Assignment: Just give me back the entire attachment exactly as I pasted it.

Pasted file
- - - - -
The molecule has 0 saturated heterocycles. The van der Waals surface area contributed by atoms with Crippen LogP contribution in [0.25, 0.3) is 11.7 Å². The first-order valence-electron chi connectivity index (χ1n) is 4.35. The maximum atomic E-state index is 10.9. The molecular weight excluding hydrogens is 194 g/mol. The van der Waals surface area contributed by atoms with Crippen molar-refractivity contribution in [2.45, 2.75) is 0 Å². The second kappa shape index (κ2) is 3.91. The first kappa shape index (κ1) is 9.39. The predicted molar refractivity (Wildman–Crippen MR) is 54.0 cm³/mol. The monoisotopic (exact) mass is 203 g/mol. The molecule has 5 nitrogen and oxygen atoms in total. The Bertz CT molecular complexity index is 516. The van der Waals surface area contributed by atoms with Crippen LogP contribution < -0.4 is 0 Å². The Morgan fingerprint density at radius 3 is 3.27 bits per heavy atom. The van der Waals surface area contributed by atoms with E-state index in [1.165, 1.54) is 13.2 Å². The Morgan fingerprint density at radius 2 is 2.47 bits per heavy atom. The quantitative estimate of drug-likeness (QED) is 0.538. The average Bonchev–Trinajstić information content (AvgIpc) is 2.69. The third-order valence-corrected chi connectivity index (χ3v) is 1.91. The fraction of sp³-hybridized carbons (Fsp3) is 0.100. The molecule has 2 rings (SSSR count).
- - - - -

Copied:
The molecule has 0 saturated heterocycles. The van der Waals surface area contributed by atoms with Crippen LogP contribution in [0.25, 0.3) is 11.7 Å². The first-order valence-electron chi connectivity index (χ1n) is 4.35. The maximum atomic E-state index is 10.9. The molecular weight excluding hydrogens is 194 g/mol. The van der Waals surface area contributed by atoms with Crippen molar-refractivity contribution in [2.45, 2.75) is 0 Å². The second kappa shape index (κ2) is 3.91. The first kappa shape index (κ1) is 9.39. The predicted molar refractivity (Wildman–Crippen MR) is 54.0 cm³/mol. The monoisotopic (exact) mass is 203 g/mol. The molecule has 5 nitrogen and oxygen atoms in total. The Bertz CT molecular complexity index is 516. The van der Waals surface area contributed by atoms with Crippen LogP contribution < -0.4 is 0 Å². The Morgan fingerprint density at radius 3 is 3.27 bits per heavy atom. The van der Waals surface area contributed by atoms with E-state index in [1.165, 1.54) is 13.2 Å². The Morgan fingerprint density at radius 2 is 2.47 bits per heavy atom. The quantitative estimate of drug-likeness (QED) is 0.538. The average Bonchev–Trinajstić information content (AvgIpc) is 2.69. The third-order valence-corrected chi connectivity index (χ3v) is 1.91. The fraction of sp³-hybridized carbons (Fsp3) is 0.100. The molecule has 2 rings (SSSR count).